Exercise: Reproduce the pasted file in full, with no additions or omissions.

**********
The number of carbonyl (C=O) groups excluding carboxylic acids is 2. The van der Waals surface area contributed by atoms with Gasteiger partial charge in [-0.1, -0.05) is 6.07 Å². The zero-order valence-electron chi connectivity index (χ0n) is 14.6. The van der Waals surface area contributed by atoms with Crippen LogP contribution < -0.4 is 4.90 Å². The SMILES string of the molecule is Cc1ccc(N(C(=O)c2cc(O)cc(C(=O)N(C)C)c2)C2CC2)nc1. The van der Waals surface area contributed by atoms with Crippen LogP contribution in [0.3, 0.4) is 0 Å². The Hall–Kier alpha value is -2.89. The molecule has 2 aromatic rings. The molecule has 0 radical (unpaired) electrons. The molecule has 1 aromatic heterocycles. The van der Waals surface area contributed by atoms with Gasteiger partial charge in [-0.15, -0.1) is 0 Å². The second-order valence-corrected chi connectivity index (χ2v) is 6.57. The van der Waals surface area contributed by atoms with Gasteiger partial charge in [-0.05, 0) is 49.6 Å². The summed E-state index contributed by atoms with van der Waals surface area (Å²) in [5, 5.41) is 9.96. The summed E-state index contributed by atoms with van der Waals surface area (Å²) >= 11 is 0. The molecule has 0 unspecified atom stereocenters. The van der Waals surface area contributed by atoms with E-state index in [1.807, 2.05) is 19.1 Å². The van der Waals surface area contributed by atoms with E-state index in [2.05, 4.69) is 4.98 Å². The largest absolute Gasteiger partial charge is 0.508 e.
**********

The number of carbonyl (C=O) groups excluding carboxylic acids is 2. The van der Waals surface area contributed by atoms with Gasteiger partial charge in [-0.1, -0.05) is 6.07 Å². The zero-order valence-electron chi connectivity index (χ0n) is 14.6. The van der Waals surface area contributed by atoms with Crippen LogP contribution < -0.4 is 4.90 Å². The SMILES string of the molecule is Cc1ccc(N(C(=O)c2cc(O)cc(C(=O)N(C)C)c2)C2CC2)nc1. The van der Waals surface area contributed by atoms with Crippen LogP contribution in [0.3, 0.4) is 0 Å². The Hall–Kier alpha value is -2.89. The molecule has 2 aromatic rings. The molecule has 0 radical (unpaired) electrons. The molecule has 1 aromatic heterocycles. The van der Waals surface area contributed by atoms with Gasteiger partial charge in [-0.15, -0.1) is 0 Å². The second-order valence-corrected chi connectivity index (χ2v) is 6.57. The van der Waals surface area contributed by atoms with Gasteiger partial charge in [-0.05, 0) is 49.6 Å². The summed E-state index contributed by atoms with van der Waals surface area (Å²) in [5, 5.41) is 9.96. The summed E-state index contributed by atoms with van der Waals surface area (Å²) >= 11 is 0. The molecule has 0 unspecified atom stereocenters. The van der Waals surface area contributed by atoms with E-state index in [1.807, 2.05) is 19.1 Å². The van der Waals surface area contributed by atoms with E-state index in [2.05, 4.69) is 4.98 Å². The largest absolute Gasteiger partial charge is 0.508 e.